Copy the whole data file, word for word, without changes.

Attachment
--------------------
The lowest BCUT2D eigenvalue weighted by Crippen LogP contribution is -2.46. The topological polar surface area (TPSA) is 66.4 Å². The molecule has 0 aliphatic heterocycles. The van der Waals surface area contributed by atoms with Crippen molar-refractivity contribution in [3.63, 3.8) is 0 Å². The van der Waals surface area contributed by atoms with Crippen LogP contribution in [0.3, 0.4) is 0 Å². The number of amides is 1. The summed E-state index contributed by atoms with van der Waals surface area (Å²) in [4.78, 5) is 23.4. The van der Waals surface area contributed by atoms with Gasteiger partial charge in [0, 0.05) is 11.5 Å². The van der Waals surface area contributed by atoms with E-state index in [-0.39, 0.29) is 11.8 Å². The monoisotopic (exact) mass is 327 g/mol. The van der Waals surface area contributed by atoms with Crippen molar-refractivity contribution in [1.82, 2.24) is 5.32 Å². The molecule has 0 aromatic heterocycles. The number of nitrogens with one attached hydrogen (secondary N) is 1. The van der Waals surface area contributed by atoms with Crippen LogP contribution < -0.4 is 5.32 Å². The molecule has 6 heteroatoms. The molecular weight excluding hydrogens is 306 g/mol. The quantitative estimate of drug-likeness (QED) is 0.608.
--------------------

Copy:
The lowest BCUT2D eigenvalue weighted by Crippen LogP contribution is -2.46. The topological polar surface area (TPSA) is 66.4 Å². The molecule has 0 aliphatic heterocycles. The van der Waals surface area contributed by atoms with Crippen molar-refractivity contribution in [3.63, 3.8) is 0 Å². The van der Waals surface area contributed by atoms with Crippen LogP contribution in [0.3, 0.4) is 0 Å². The number of amides is 1. The summed E-state index contributed by atoms with van der Waals surface area (Å²) in [4.78, 5) is 23.4. The van der Waals surface area contributed by atoms with Gasteiger partial charge in [0, 0.05) is 11.5 Å². The van der Waals surface area contributed by atoms with E-state index in [-0.39, 0.29) is 11.8 Å². The monoisotopic (exact) mass is 327 g/mol. The van der Waals surface area contributed by atoms with Crippen molar-refractivity contribution in [1.82, 2.24) is 5.32 Å². The molecule has 0 aromatic heterocycles. The number of nitrogens with one attached hydrogen (secondary N) is 1. The van der Waals surface area contributed by atoms with Crippen LogP contribution < -0.4 is 5.32 Å². The molecule has 6 heteroatoms. The molecular weight excluding hydrogens is 306 g/mol. The quantitative estimate of drug-likeness (QED) is 0.608.